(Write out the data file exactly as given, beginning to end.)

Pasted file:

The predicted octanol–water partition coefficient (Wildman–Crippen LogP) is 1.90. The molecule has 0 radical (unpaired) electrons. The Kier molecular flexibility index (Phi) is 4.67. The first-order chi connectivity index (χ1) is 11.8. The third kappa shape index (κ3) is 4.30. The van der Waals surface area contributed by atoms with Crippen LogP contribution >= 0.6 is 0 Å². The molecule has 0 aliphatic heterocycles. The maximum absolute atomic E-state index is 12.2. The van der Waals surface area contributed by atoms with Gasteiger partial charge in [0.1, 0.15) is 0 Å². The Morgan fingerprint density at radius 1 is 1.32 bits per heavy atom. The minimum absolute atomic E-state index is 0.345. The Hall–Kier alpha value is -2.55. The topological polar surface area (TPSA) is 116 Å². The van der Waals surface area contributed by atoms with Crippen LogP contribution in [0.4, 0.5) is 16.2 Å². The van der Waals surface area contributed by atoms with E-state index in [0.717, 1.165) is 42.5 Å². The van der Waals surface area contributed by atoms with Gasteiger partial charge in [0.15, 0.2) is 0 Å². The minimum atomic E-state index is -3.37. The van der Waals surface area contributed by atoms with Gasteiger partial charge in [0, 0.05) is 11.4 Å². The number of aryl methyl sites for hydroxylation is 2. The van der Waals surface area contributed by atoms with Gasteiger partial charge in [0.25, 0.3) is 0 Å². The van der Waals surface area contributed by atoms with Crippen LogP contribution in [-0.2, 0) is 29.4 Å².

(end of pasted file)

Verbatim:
The predicted octanol–water partition coefficient (Wildman–Crippen LogP) is 1.90. The molecule has 0 radical (unpaired) electrons. The Kier molecular flexibility index (Phi) is 4.67. The first-order chi connectivity index (χ1) is 11.8. The third kappa shape index (κ3) is 4.30. The van der Waals surface area contributed by atoms with Crippen LogP contribution >= 0.6 is 0 Å². The molecule has 0 aliphatic heterocycles. The maximum absolute atomic E-state index is 12.2. The van der Waals surface area contributed by atoms with Gasteiger partial charge in [0.1, 0.15) is 0 Å². The Morgan fingerprint density at radius 1 is 1.32 bits per heavy atom. The minimum absolute atomic E-state index is 0.345. The Hall–Kier alpha value is -2.55. The topological polar surface area (TPSA) is 116 Å². The van der Waals surface area contributed by atoms with Crippen LogP contribution in [0.4, 0.5) is 16.2 Å². The van der Waals surface area contributed by atoms with E-state index in [0.717, 1.165) is 42.5 Å². The van der Waals surface area contributed by atoms with Gasteiger partial charge in [0.15, 0.2) is 0 Å². The minimum atomic E-state index is -3.37. The van der Waals surface area contributed by atoms with Gasteiger partial charge in [0, 0.05) is 11.4 Å². The number of aryl methyl sites for hydroxylation is 2. The van der Waals surface area contributed by atoms with Gasteiger partial charge in [0.25, 0.3) is 0 Å². The van der Waals surface area contributed by atoms with Crippen LogP contribution in [-0.2, 0) is 29.4 Å².